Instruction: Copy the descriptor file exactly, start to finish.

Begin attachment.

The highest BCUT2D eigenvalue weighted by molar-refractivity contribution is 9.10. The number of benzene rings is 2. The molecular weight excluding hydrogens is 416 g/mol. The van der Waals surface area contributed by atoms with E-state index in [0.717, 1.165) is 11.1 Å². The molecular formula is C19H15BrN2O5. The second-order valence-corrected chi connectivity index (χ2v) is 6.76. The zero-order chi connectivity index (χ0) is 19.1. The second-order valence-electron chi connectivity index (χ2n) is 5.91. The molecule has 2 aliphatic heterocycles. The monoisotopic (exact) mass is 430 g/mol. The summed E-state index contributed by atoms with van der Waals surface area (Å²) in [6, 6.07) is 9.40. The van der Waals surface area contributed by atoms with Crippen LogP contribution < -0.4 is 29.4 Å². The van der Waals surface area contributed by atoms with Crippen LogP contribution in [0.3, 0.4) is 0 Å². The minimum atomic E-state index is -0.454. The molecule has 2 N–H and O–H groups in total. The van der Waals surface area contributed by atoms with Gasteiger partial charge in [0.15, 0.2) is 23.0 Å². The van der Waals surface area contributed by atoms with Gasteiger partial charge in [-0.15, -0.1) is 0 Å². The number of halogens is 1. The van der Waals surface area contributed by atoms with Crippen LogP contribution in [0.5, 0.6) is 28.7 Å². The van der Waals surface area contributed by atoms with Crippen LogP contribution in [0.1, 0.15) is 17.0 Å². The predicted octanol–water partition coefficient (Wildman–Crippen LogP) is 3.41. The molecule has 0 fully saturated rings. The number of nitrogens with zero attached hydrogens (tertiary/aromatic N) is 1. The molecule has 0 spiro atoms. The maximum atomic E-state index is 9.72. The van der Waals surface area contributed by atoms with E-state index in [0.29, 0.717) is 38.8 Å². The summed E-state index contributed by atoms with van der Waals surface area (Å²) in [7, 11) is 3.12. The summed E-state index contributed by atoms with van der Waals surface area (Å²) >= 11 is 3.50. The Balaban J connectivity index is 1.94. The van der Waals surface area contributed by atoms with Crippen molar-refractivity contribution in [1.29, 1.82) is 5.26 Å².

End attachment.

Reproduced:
The highest BCUT2D eigenvalue weighted by molar-refractivity contribution is 9.10. The number of benzene rings is 2. The molecular weight excluding hydrogens is 416 g/mol. The van der Waals surface area contributed by atoms with E-state index in [0.717, 1.165) is 11.1 Å². The molecular formula is C19H15BrN2O5. The second-order valence-corrected chi connectivity index (χ2v) is 6.76. The zero-order chi connectivity index (χ0) is 19.1. The second-order valence-electron chi connectivity index (χ2n) is 5.91. The molecule has 2 aliphatic heterocycles. The monoisotopic (exact) mass is 430 g/mol. The summed E-state index contributed by atoms with van der Waals surface area (Å²) in [6, 6.07) is 9.40. The van der Waals surface area contributed by atoms with Crippen LogP contribution < -0.4 is 29.4 Å². The van der Waals surface area contributed by atoms with Crippen LogP contribution in [0.3, 0.4) is 0 Å². The minimum atomic E-state index is -0.454. The molecule has 2 N–H and O–H groups in total. The van der Waals surface area contributed by atoms with Gasteiger partial charge in [0.15, 0.2) is 23.0 Å². The van der Waals surface area contributed by atoms with Gasteiger partial charge in [-0.15, -0.1) is 0 Å². The number of halogens is 1. The van der Waals surface area contributed by atoms with Crippen LogP contribution in [0.5, 0.6) is 28.7 Å². The van der Waals surface area contributed by atoms with Crippen LogP contribution in [0.1, 0.15) is 17.0 Å². The predicted octanol–water partition coefficient (Wildman–Crippen LogP) is 3.41. The molecule has 0 fully saturated rings. The number of nitrogens with zero attached hydrogens (tertiary/aromatic N) is 1. The molecule has 0 spiro atoms. The maximum atomic E-state index is 9.72. The van der Waals surface area contributed by atoms with E-state index in [0.29, 0.717) is 38.8 Å². The summed E-state index contributed by atoms with van der Waals surface area (Å²) in [7, 11) is 3.12. The summed E-state index contributed by atoms with van der Waals surface area (Å²) >= 11 is 3.50. The Balaban J connectivity index is 1.94. The van der Waals surface area contributed by atoms with Crippen molar-refractivity contribution in [1.29, 1.82) is 5.26 Å².